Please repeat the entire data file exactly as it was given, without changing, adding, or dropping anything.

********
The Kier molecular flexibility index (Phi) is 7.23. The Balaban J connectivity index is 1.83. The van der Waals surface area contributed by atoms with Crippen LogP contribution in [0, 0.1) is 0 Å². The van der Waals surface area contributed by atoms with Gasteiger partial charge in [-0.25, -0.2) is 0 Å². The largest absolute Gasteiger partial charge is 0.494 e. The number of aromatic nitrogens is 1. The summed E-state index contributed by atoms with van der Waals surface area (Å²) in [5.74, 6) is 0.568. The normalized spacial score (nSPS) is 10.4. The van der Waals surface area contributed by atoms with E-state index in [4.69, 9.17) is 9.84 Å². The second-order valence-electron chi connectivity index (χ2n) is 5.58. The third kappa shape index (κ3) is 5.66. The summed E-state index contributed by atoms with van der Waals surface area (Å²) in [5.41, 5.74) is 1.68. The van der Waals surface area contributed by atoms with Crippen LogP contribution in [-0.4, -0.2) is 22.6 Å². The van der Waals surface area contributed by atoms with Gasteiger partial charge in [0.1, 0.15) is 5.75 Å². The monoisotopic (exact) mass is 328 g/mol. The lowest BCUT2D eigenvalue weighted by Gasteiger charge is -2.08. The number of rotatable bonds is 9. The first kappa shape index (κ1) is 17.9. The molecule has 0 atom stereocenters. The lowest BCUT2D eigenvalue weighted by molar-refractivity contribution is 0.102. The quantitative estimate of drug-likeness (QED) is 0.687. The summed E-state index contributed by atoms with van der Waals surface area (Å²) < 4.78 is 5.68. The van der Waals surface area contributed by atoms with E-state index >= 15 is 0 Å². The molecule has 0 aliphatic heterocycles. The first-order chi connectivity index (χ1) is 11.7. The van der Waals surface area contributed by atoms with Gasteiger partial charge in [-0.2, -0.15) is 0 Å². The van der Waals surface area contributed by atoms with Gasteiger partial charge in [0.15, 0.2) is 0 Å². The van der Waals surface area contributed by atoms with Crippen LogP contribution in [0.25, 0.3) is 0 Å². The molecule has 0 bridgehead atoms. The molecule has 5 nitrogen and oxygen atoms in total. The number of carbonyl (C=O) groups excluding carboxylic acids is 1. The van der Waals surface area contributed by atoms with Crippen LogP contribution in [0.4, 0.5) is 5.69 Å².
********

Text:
The Kier molecular flexibility index (Phi) is 7.23. The Balaban J connectivity index is 1.83. The van der Waals surface area contributed by atoms with Crippen LogP contribution in [0, 0.1) is 0 Å². The van der Waals surface area contributed by atoms with Gasteiger partial charge in [-0.25, -0.2) is 0 Å². The largest absolute Gasteiger partial charge is 0.494 e. The number of aromatic nitrogens is 1. The summed E-state index contributed by atoms with van der Waals surface area (Å²) in [5.74, 6) is 0.568. The normalized spacial score (nSPS) is 10.4. The van der Waals surface area contributed by atoms with E-state index in [4.69, 9.17) is 9.84 Å². The second-order valence-electron chi connectivity index (χ2n) is 5.58. The third kappa shape index (κ3) is 5.66. The summed E-state index contributed by atoms with van der Waals surface area (Å²) in [5.41, 5.74) is 1.68. The van der Waals surface area contributed by atoms with Crippen LogP contribution in [-0.4, -0.2) is 22.6 Å². The van der Waals surface area contributed by atoms with Gasteiger partial charge in [0.1, 0.15) is 5.75 Å². The monoisotopic (exact) mass is 328 g/mol. The lowest BCUT2D eigenvalue weighted by Gasteiger charge is -2.08. The number of rotatable bonds is 9. The first kappa shape index (κ1) is 17.9. The molecule has 0 atom stereocenters. The lowest BCUT2D eigenvalue weighted by molar-refractivity contribution is 0.102. The quantitative estimate of drug-likeness (QED) is 0.687. The summed E-state index contributed by atoms with van der Waals surface area (Å²) < 4.78 is 5.68. The van der Waals surface area contributed by atoms with E-state index >= 15 is 0 Å². The molecule has 0 aliphatic heterocycles. The first-order chi connectivity index (χ1) is 11.7. The van der Waals surface area contributed by atoms with Gasteiger partial charge in [-0.2, -0.15) is 0 Å². The van der Waals surface area contributed by atoms with Gasteiger partial charge in [0.15, 0.2) is 0 Å². The van der Waals surface area contributed by atoms with Crippen LogP contribution in [0.25, 0.3) is 0 Å². The molecule has 0 bridgehead atoms. The molecule has 5 nitrogen and oxygen atoms in total. The number of carbonyl (C=O) groups excluding carboxylic acids is 1. The van der Waals surface area contributed by atoms with Crippen LogP contribution in [0.4, 0.5) is 5.69 Å².